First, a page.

This week in our WiCipedia roundup: Google brings the Internet to rural Indian women; Peter Thiel faces Silicon Valley criticism; the pay gap breakdown by industry; and more.
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New York Magazine posted an interview this week with the founders of the parenting app Winnie, which helps new parents navigate their cities to find places that are appropriate for children and provide kiddo-friendly amenities. Sara Mauskopf and Anne Halsall, both mainstays in the San Francisco Bay Area tech scene, created the app after having children and finding that there wasn't a lot of tech available to make the process of raising them easier. Mauskopf and Halsall provide first-person accounts of starting a company in the article. Some of our favorite advice tidbits are to put your personal values first, create a culture of flexibility, get technical skills and don't hide your gender. They're hiring, ladies! (See WiCipedia: The Women Helping Women Edition and WiCipedia: Hiding Gender to Slip By vs. Flaunting It to Flourish.)
In July 2015, Google (Nasdaq: GOOG) and Tata Trusts launched an initiative to bring the Internet via mobile phones to women in rural India. Today,
they have reached 25,000 rural villages, with a goal of 300,000 villages total, and they are achieving that goal at a rapid pace, the Hindustan Times reports. Here's how it works: "The program first chooses a few women and trains them on how to use a mobile phone, shoot photos and videos and the basics of Internet. Then the women are sent out on bicycles with a smartphone and a tablet to teach others in their villages." In a culture where only one in ten women in rural areas has Internet access, the availability of cellphones is a pretty incredible asset, allowing women to purchase items online, research loans for education or businesses or simply read the news. (See From Teddy Bear-Shaped Homes to Cloud RAN.)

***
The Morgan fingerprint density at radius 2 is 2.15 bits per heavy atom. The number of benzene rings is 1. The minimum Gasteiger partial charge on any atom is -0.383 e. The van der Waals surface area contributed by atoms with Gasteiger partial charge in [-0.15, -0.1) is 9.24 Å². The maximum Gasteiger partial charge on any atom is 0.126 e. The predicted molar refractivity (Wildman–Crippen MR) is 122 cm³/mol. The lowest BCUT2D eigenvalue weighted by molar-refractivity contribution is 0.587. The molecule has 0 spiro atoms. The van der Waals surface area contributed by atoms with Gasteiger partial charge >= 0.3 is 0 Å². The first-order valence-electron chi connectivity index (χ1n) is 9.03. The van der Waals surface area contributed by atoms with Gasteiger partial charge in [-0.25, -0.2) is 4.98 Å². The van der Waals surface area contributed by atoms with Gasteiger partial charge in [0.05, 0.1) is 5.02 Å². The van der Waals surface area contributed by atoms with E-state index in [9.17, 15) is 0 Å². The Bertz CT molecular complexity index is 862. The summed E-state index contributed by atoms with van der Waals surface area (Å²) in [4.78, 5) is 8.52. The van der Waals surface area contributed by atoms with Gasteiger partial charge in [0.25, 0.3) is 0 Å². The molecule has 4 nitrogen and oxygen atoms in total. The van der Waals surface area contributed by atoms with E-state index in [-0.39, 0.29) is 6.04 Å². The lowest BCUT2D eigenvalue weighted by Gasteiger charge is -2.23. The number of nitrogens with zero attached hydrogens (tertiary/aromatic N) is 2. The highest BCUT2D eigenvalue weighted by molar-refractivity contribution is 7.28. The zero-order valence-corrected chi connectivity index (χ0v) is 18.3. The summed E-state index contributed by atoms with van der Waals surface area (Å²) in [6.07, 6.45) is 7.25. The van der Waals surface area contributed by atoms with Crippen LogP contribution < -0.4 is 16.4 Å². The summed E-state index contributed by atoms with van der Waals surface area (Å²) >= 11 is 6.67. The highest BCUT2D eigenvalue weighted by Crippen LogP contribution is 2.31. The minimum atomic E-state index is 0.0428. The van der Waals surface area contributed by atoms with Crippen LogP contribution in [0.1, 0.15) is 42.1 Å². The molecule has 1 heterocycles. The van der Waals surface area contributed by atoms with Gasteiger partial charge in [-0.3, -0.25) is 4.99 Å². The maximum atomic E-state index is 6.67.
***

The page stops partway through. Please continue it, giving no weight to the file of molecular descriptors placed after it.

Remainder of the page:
A woman in a rural village teaches other women how to use the Internet on a mobile phone. (Source: Hindustan Times)
Tech blogs focused heavily this week on Peter Thiel, PayPal co-founder and general venture capitalist around town, and his support of Donald Trump. Thiel said that though he does not support everything the presidential candidate has said, he supports his larger views on business and politics. Backlash ensued in Silicon Valley as many accused Thiel of discrimination. "Keeping Thiel, and others who share the same views, in positions of power, renders any attempts at 'diversity,' 'inclusion' and 'equality' entirely moot," CIO reports. Yet CNBC argues that while Silicon Valley has a problem, it's not just Thiel. "The Valley has a real misogyny problem ... a lot of the people in the Valley who supported Barack Obama have been reluctant to support Hillary Clinton. And I think it is just part of this very deep-seeded misogyny that the Valley has been struggling with for decades," Roger McNamee, co-founder of Elevation Partners, said in the article. (See AT&T Claims Top Ranking for SMB Service.)